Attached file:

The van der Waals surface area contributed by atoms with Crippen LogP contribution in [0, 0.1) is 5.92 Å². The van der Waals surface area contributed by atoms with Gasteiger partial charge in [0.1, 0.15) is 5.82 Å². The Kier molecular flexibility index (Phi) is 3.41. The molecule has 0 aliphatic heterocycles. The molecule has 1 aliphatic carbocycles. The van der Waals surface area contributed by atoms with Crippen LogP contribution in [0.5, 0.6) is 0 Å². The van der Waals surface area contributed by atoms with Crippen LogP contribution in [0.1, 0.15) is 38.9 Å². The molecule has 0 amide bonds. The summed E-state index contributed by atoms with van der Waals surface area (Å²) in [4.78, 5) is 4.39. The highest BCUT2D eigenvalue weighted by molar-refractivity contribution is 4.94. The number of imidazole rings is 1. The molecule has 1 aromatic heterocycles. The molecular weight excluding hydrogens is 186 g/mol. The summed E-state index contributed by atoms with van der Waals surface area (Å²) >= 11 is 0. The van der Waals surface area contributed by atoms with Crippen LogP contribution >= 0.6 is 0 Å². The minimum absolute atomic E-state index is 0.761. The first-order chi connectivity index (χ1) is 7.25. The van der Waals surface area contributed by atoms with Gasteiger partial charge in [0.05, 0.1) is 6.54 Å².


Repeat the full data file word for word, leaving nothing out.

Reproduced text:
The van der Waals surface area contributed by atoms with Crippen LogP contribution in [0, 0.1) is 5.92 Å². The van der Waals surface area contributed by atoms with Gasteiger partial charge in [0.1, 0.15) is 5.82 Å². The Kier molecular flexibility index (Phi) is 3.41. The molecule has 0 aliphatic heterocycles. The molecule has 1 aliphatic carbocycles. The van der Waals surface area contributed by atoms with Crippen LogP contribution in [0.5, 0.6) is 0 Å². The van der Waals surface area contributed by atoms with Crippen LogP contribution in [0.1, 0.15) is 38.9 Å². The molecule has 0 amide bonds. The summed E-state index contributed by atoms with van der Waals surface area (Å²) in [4.78, 5) is 4.39. The highest BCUT2D eigenvalue weighted by molar-refractivity contribution is 4.94. The number of imidazole rings is 1. The molecule has 1 aromatic heterocycles. The molecular weight excluding hydrogens is 186 g/mol. The summed E-state index contributed by atoms with van der Waals surface area (Å²) >= 11 is 0. The van der Waals surface area contributed by atoms with Crippen LogP contribution >= 0.6 is 0 Å². The minimum absolute atomic E-state index is 0.761. The first-order chi connectivity index (χ1) is 7.25. The van der Waals surface area contributed by atoms with Gasteiger partial charge in [0.05, 0.1) is 6.54 Å².